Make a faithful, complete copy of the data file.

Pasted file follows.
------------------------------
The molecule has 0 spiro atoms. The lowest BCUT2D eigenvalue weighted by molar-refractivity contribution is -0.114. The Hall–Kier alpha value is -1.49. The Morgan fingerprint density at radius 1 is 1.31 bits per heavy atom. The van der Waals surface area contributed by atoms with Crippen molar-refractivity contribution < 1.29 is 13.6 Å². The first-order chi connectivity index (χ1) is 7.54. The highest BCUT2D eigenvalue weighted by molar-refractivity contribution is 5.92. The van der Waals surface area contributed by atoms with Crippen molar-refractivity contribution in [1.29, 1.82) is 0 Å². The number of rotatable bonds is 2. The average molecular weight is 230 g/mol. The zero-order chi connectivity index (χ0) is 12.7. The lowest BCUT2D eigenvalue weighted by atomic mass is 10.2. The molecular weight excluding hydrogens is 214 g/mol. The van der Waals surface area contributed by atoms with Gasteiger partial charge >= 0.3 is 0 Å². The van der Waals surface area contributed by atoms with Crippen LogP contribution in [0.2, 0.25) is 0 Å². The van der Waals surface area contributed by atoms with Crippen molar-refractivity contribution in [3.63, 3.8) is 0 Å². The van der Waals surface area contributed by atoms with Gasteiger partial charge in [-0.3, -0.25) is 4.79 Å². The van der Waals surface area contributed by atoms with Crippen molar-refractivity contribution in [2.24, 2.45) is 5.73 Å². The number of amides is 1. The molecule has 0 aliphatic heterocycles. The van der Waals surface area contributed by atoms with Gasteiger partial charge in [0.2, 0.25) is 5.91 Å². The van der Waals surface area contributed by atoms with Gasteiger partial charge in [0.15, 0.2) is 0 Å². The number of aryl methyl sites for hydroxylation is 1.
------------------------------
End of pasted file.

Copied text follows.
The molecule has 0 spiro atoms. The lowest BCUT2D eigenvalue weighted by molar-refractivity contribution is -0.114. The Hall–Kier alpha value is -1.49. The Morgan fingerprint density at radius 1 is 1.31 bits per heavy atom. The van der Waals surface area contributed by atoms with Crippen molar-refractivity contribution < 1.29 is 13.6 Å². The first-order chi connectivity index (χ1) is 7.54. The highest BCUT2D eigenvalue weighted by molar-refractivity contribution is 5.92. The van der Waals surface area contributed by atoms with Crippen molar-refractivity contribution in [1.29, 1.82) is 0 Å². The number of rotatable bonds is 2. The average molecular weight is 230 g/mol. The zero-order chi connectivity index (χ0) is 12.7. The lowest BCUT2D eigenvalue weighted by atomic mass is 10.2. The molecular weight excluding hydrogens is 214 g/mol. The van der Waals surface area contributed by atoms with Gasteiger partial charge >= 0.3 is 0 Å². The van der Waals surface area contributed by atoms with Crippen LogP contribution in [0.2, 0.25) is 0 Å². The van der Waals surface area contributed by atoms with Crippen molar-refractivity contribution in [3.63, 3.8) is 0 Å². The van der Waals surface area contributed by atoms with Gasteiger partial charge in [-0.3, -0.25) is 4.79 Å². The van der Waals surface area contributed by atoms with Crippen molar-refractivity contribution in [2.24, 2.45) is 5.73 Å². The number of amides is 1. The molecule has 0 aliphatic heterocycles. The van der Waals surface area contributed by atoms with Gasteiger partial charge in [0.2, 0.25) is 5.91 Å². The van der Waals surface area contributed by atoms with Gasteiger partial charge in [0.15, 0.2) is 0 Å². The number of aryl methyl sites for hydroxylation is 1.